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Protests erupt in U.S. state that approves first abortion ban

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Protests have erupted in the U.S. state of Indiana, after lawmakers approved the first abortion ban since Roe v. Wade was overturned

The Republican-controlled Indiana Senate gave the restrictive bill final approval on Friday.

Now, the decision on whether the measure becomes law lies with Governor Eric Holcomb.

Indiana gov. signs bill banning most abortions

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Indiana’s Republican Governor Eric Holcomb signed into law a bill that bans most abortions, making Indiana the first U.S. state to impose such a ban since Roe v. Wade was overturned by the Supreme Court.

In a Friday statement, Holcomb said (quote) “Following the overturning of Roe, I stated clearly that I would be willing to support legislation that made progress in protecting life.”

SB1 was passed by the Republican-controlled Senate in a vote of 28-19 on Friday evening, as abortion rights demonstrators protested outside the Senate chambers.

Some held signs that read ‘My body, my choice.’ And ‘SB1 is a death sentence.’

The legislation bans abortions altogether, with exceptions allowed in cases of fetal abnormalities considered lethal, or to prevent serious physical health risks to the mother.

Exceptions also are permitted for underage victims of rape or incest, but only up to 10 weeks of pregnancy.

Indiana became a flashpoint for the renewed national abortion debate in late June when a 10-year-old rape victim from neighboring Ohio traveled to Indiana to terminate her pregnancy because her home state banned abortions after six weeks, with no exceptions for sexual assault or incest.

West Virginia is likely days away from passing a near-total abortion ban, and some 10 other Republican-led states have already implemented similarly strict measures.

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Business

New York Stock Exchange in free fall

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Human error sends the New York Stock Exchange tumbling

We’ve all made mistakes at the office from time to time, but spare a thought for one worker who may have single-handedly brought down the New York Stock Exchange with just one tiny error.

The mistake of one employee has wiped billions of dollars off the charts for some of the globe’s largest companies.

The individual reportedly triggered wild swings and volatility on the New York Stock Exchange.

A number of big brand names were caught up in the catastrophe. It included McDonald’s, Walmart, and Mobil.

The NYSE eventually came clean. Officials admitted the“root cause” of the screw-up was a “manual error” from a staff member in the backup data centre.

The employee accidentally left the system running.

That’s why some stocks behaved as if trading had already started, with no opening prices being set, sending the market into a meltdown. #trending #featured

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Sport

Bombshell pro-Russian video emerges from Australian Open

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A bombshell video has emerged of the father of tennis star Novak Djokovic, amplifying the Russian controversy the Australian Open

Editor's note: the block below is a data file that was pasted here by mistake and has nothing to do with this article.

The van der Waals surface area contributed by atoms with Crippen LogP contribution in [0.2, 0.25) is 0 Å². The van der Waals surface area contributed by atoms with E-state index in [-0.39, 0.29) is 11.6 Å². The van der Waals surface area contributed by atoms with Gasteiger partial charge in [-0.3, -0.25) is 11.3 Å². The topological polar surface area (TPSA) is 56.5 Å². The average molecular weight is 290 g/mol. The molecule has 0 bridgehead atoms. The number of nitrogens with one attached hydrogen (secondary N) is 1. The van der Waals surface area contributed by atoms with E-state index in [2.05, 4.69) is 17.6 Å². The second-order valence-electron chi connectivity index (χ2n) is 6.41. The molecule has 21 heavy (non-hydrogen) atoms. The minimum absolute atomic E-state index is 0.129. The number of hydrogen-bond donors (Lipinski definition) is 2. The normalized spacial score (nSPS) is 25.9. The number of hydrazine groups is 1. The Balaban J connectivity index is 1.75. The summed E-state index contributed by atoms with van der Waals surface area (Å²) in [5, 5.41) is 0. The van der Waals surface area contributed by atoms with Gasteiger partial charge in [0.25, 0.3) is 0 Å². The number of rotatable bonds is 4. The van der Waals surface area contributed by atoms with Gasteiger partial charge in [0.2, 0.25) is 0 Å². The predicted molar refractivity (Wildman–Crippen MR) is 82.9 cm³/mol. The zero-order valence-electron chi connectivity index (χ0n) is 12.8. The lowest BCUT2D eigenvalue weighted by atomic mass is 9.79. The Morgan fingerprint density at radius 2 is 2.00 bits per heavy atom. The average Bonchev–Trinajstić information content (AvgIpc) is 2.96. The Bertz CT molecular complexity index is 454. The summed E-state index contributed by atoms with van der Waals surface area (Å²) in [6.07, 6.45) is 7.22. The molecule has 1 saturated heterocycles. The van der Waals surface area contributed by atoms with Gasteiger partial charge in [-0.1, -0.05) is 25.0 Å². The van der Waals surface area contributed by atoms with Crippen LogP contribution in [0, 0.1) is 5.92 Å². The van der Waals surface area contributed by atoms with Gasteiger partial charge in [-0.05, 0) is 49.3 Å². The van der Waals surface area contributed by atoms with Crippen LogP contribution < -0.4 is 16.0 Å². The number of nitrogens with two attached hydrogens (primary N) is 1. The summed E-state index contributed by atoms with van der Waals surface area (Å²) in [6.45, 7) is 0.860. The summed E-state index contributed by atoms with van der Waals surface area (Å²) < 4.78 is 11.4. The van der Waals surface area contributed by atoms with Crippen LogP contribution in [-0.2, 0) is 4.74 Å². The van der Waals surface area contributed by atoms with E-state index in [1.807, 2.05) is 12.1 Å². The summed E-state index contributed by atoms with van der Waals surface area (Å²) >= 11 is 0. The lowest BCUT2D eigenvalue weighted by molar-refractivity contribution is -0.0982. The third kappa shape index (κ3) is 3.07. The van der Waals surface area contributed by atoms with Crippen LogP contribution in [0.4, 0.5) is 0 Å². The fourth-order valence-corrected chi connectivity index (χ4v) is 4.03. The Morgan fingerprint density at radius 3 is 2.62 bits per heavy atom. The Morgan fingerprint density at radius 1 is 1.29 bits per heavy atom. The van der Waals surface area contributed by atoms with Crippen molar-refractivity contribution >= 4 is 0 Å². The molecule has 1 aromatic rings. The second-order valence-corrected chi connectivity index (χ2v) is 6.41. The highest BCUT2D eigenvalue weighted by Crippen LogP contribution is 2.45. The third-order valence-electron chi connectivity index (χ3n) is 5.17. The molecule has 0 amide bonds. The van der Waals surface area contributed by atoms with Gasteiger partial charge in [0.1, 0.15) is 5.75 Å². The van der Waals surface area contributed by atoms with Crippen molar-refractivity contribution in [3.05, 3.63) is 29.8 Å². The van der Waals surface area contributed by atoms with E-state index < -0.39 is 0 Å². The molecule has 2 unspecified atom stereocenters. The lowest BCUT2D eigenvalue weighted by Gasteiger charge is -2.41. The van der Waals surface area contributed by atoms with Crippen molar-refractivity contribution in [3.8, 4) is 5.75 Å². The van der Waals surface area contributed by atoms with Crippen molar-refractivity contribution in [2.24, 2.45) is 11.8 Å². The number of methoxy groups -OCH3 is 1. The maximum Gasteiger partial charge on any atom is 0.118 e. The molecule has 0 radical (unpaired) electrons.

Djokovic’s father was seen posing for pictures with a group of Putin supporters after his son won against Russia’s Andrey Rublev, to qualify for his 10th semi-final.

Russian flags have been banned from the Australian Open, but that didn’t stop one fan.

A man was seen holding a Russian flag with Putin’s face on it and wearing a t-shirt with the pro-war ‘Z’ symbol on it.

Four spectators were questioned by police and evicted from Melbourne Park.

After losing her semi-final, Belarusian Viktoria Azarenka hit back at media when pressed on tennis’ relationship with Russia’s war on Ukraine.

She told reporters incidents like Novak’s father posing with Russian fans have nothing to do with players.

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World

FBI Director discusses classified documents as U.S. lawmakers demand answers

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Bipartisan outrage on Capitol Hill as politicians say the Biden administration is stonewalling their quest for answers

FBI Director Christopher Wray is speaking out for the first time after several batches of classified documents were discovered in U.S. President Joe Biden’s Wilmington home and Washington think tank office.

On Thursday, Wray urged lawmakers and officials to be “conscious of the rules” when dealing with classified documents.

The statements appear to be a veiled criticism of President Biden after news broke that some of the classified papers in the President’s possession date back 14-years ago to when Biden was a Delaware Senator raising questions if this is a pattern for the president to mishandle classified information.

Meanwhile, on Capitol Hill, there is bipartisan outrage as lawmakers say the Biden administration is stonewalling them in their quest for answers.

Currently, both Biden and former President Donald Trump are facing special counsel investigations into their mishandling of classified documents—and just this week, former Vice President Mike Pence turned over classified documents to the DOJ.

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